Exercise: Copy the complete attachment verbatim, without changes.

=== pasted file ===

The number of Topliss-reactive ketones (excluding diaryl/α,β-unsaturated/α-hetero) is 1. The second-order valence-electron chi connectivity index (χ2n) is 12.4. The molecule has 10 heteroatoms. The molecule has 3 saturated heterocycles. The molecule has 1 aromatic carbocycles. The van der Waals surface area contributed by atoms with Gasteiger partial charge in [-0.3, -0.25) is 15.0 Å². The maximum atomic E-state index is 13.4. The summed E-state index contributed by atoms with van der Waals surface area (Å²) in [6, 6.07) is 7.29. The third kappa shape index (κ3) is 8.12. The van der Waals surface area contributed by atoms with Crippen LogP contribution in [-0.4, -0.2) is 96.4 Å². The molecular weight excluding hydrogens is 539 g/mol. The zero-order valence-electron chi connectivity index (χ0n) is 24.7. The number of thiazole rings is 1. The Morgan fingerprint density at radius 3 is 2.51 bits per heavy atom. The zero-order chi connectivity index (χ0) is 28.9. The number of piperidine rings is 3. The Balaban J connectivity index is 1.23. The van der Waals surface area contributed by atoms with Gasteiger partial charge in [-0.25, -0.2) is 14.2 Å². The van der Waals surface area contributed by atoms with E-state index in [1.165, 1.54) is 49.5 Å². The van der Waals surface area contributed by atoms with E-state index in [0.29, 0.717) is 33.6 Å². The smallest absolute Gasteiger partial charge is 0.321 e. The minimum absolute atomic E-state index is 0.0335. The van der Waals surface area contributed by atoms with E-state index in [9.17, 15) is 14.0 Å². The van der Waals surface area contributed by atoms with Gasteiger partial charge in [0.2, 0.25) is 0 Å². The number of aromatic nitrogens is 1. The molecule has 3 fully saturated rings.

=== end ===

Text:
The number of Topliss-reactive ketones (excluding diaryl/α,β-unsaturated/α-hetero) is 1. The second-order valence-electron chi connectivity index (χ2n) is 12.4. The molecule has 10 heteroatoms. The molecule has 3 saturated heterocycles. The molecule has 1 aromatic carbocycles. The van der Waals surface area contributed by atoms with Gasteiger partial charge in [-0.3, -0.25) is 15.0 Å². The maximum atomic E-state index is 13.4. The summed E-state index contributed by atoms with van der Waals surface area (Å²) in [6, 6.07) is 7.29. The third kappa shape index (κ3) is 8.12. The van der Waals surface area contributed by atoms with Crippen LogP contribution in [-0.4, -0.2) is 96.4 Å². The molecular weight excluding hydrogens is 539 g/mol. The zero-order valence-electron chi connectivity index (χ0n) is 24.7. The number of thiazole rings is 1. The Morgan fingerprint density at radius 3 is 2.51 bits per heavy atom. The zero-order chi connectivity index (χ0) is 28.9. The number of piperidine rings is 3. The Balaban J connectivity index is 1.23. The van der Waals surface area contributed by atoms with Gasteiger partial charge in [-0.25, -0.2) is 14.2 Å². The van der Waals surface area contributed by atoms with E-state index in [1.165, 1.54) is 49.5 Å². The van der Waals surface area contributed by atoms with E-state index in [0.29, 0.717) is 33.6 Å². The smallest absolute Gasteiger partial charge is 0.321 e. The minimum absolute atomic E-state index is 0.0335. The van der Waals surface area contributed by atoms with E-state index in [9.17, 15) is 14.0 Å². The van der Waals surface area contributed by atoms with Gasteiger partial charge in [0.2, 0.25) is 0 Å². The number of aromatic nitrogens is 1. The molecule has 3 fully saturated rings.